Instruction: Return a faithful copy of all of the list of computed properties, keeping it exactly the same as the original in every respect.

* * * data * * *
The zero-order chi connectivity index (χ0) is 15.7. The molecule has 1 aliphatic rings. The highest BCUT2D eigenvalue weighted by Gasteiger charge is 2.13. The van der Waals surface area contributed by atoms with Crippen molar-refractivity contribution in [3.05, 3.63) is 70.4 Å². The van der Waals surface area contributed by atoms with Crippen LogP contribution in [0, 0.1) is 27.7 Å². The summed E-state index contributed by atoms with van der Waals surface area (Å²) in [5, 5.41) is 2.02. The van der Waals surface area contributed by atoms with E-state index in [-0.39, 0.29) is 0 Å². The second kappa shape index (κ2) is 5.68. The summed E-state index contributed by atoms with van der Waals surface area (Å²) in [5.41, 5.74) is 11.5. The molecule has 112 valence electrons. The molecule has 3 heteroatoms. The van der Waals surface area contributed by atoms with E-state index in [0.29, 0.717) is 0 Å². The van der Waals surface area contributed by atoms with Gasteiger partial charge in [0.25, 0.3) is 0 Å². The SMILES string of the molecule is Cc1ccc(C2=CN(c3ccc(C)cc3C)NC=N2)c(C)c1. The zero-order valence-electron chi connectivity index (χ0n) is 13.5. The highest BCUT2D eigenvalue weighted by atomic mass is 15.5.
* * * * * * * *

The zero-order chi connectivity index (χ0) is 15.7. The molecule has 1 aliphatic rings. The highest BCUT2D eigenvalue weighted by Gasteiger charge is 2.13. The van der Waals surface area contributed by atoms with Crippen molar-refractivity contribution in [3.05, 3.63) is 70.4 Å². The van der Waals surface area contributed by atoms with Crippen LogP contribution in [0, 0.1) is 27.7 Å². The summed E-state index contributed by atoms with van der Waals surface area (Å²) in [5, 5.41) is 2.02. The van der Waals surface area contributed by atoms with E-state index in [-0.39, 0.29) is 0 Å². The second kappa shape index (κ2) is 5.68. The summed E-state index contributed by atoms with van der Waals surface area (Å²) in [5.41, 5.74) is 11.5. The molecule has 112 valence electrons. The molecule has 3 heteroatoms. The van der Waals surface area contributed by atoms with E-state index in [0.29, 0.717) is 0 Å². The van der Waals surface area contributed by atoms with Gasteiger partial charge in [0.25, 0.3) is 0 Å². The SMILES string of the molecule is Cc1ccc(C2=CN(c3ccc(C)cc3C)NC=N2)c(C)c1. The zero-order valence-electron chi connectivity index (χ0n) is 13.5. The highest BCUT2D eigenvalue weighted by atomic mass is 15.5.